Why is solid-state storage so flimsy?
Something for the Weekend, Sir? No matter how much storage space you get, and no matter how much you free up later on, it always gets stuffed to the gills.
I am, of course, talking about my attic... and the garage, and indeed the garden shed. Many reasons for this have been mooted, including the need to do something with my kids' childish belongings as they grow up, or, more likely, the result of my latent hoarding instinct coming to the fore as I grow older myself.
None of these reasons completely account for the mix of potentially useful objects I have stashed away alongside utter rubbish. In fact, the only item I haven't deposited in any of these places is a set of golf clubs: I may have my faults but I'm not a sad bastard. I'll start playing golf when I'm dead.
El Reg readers are the last people I would need to lecture on the topic of buying more storage space than you think you'll ever need. So I'm going to do exactly that.
I’m worried that I under-specified the hard drive in my new notebook. At half a terabyte, it's not much. The problem is that it's all I could afford: this is SSD storage we're talking about here. If I’d asked for any more, the upgraded spec would have cost almost as much as the notebook in the first place.
Those were the days...
No doubt many of you, like me, remember with fondness/whimsy/disbelief how much storage - if any - was to be found on your first personal computer. For the moment, let's forget the Spectrums, BBC Micros and Atari STs on our bedroom carpets: I'm talking about PETs, fanless Amstrads and dual-floppy IBM Compatibles on office desktops.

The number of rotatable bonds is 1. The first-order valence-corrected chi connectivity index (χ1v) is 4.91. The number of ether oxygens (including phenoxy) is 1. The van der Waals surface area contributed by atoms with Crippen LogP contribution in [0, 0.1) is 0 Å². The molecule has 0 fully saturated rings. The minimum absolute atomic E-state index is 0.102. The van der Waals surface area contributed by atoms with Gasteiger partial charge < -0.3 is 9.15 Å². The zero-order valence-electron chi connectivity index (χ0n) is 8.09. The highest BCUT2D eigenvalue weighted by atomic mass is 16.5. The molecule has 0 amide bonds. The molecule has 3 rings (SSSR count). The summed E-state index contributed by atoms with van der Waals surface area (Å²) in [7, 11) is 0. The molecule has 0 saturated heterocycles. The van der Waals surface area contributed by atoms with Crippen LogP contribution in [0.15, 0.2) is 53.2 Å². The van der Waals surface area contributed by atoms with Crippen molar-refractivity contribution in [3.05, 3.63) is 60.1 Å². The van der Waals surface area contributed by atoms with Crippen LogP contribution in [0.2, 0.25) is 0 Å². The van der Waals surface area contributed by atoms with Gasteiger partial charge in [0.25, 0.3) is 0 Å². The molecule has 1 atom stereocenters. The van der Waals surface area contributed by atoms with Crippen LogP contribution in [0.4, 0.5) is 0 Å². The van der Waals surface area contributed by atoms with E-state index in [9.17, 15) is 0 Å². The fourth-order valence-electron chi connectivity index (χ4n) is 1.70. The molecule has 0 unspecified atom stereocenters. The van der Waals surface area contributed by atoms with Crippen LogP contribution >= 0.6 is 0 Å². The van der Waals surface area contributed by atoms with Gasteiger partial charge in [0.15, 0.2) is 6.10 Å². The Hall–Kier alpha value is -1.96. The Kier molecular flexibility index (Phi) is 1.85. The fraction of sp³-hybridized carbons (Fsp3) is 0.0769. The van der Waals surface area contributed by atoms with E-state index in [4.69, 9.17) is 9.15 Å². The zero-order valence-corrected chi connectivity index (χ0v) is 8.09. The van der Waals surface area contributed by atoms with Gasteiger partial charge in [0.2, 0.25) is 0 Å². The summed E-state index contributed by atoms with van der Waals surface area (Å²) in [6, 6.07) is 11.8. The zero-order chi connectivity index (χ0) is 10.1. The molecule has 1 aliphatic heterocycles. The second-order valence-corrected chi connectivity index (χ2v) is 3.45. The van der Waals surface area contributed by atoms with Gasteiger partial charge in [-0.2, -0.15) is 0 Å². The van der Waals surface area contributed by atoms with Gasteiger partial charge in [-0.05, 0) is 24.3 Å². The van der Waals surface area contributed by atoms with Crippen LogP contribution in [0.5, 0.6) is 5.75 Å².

I worked at my first job using a Petite typewriter for six months before being assigned an IBM clone loaned from Qubie. It had a hard disk - which itself marked me out as a target of hate for receiving special treatment from the boss - with the magnificent capacity of 20MB.
Once the initial thrill had worn off some three days later, I realised that a 20MB hard disk was crap. This was 1987, after all. Within a couple of weeks, the drive had begun squealing like the wheels of a rusty tea trolley, and it became apparent that 20 megs could no longer contain my data files, let alone the operating system and other programs.
This meant I had to rewrite my own Lotus 1-2-3 macros so that they would read spreadsheets from and dump temporary data to a series of 5.25in floppies while consolidating year-end figures. This stretched what should have been a three-minute automated process into an hour-long slog requiring me to sit and stare at the screen and insert a dozen floppies in turn at my - ho-ho, so amusing - macro prompts.
I knew then that, when I had enough money to buy my own computer, I would generously overestimate how much storage I'd ever need, then double that figure, and triple the result.